Our Vision of Beach Restoration and Preservation
We advocate a managed retreat strategy to restore both Ocean Beach south of Sloat and Sharp Park. At Sloat, our vision involves:
A long-term plan to relocate threatened infrastructure
(including the south of Sloat Great Highway, the two oceanside parking lots and the sewer lines underneath them).
The cleanup of all the rock and rubble littering the beach.
The use of sand dunes as the primary tool to slow erosion.
For Sharp Park, we advocate the decommissioning of the golf course, the removal of the rip-rap berm, and a full restoration of the wetland.
Thursday, January 28, 2010
why putting rock on the beach is a bad idea.
"coastal armoring" [also called shoreline/coastal protection structures and hard structures]
coastal armoring protects infrastructure (roads, houses, water treatment plants, parking lots...) NOT the beach from coastal erosion.
riprap revetments (engineered rock that is placed on the shoreline to protect property from coastal erosion) - example: rock proposed at Sloat Blvd.
and seawalls (vertical walls that are built in front of structures or along cliffs to stop coastal erosion) - example: O'Shaughnessy Seawall on northern OB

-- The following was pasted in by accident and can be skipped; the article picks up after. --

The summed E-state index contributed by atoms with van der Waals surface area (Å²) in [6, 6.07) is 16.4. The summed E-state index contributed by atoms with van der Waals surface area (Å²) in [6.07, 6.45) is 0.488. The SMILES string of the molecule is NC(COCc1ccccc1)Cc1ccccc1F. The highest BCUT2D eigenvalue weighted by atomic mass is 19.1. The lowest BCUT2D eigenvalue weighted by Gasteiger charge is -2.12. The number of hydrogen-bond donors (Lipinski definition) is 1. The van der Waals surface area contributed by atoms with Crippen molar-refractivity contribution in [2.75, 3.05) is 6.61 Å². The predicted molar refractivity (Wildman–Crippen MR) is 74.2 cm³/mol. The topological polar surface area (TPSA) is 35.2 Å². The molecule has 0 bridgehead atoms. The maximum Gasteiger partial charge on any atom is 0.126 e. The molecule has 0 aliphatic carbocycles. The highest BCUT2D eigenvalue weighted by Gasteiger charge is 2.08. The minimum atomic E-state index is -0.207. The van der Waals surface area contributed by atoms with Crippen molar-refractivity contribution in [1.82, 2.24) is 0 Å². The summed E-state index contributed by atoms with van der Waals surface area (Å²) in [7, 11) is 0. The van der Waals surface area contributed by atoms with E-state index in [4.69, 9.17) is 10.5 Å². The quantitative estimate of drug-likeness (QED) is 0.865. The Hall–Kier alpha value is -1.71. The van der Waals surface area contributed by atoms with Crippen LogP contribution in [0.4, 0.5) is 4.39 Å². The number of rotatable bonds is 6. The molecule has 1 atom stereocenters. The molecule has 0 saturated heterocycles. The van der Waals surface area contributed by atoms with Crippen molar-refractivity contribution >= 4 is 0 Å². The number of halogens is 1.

coastal armoring can cause the following NEGATIVE impacts to the beach:
1. passive erosion - the rock or seawall cause additional coastal erosion to occur down-drift and on the edges of the structure.
2. placement loss - rocks placed on the beach cover the beach and at high tide can block lateral access on the beach.
3. active erosion- beaches can narrow due to changes in beach dynamics and wave reflection.
4. public access issues - rock can block beach access and cause dangerous conditions for beach users and surfers.
MORE INFO AT:
Surfrider Website -
Scientific NOAA document titled: The Impacts of Coastal Protection Structures in California's Monterey Bay National Marine Sanctuary
UCSC Professor Gary Griggs article on California's Eroding Shorelines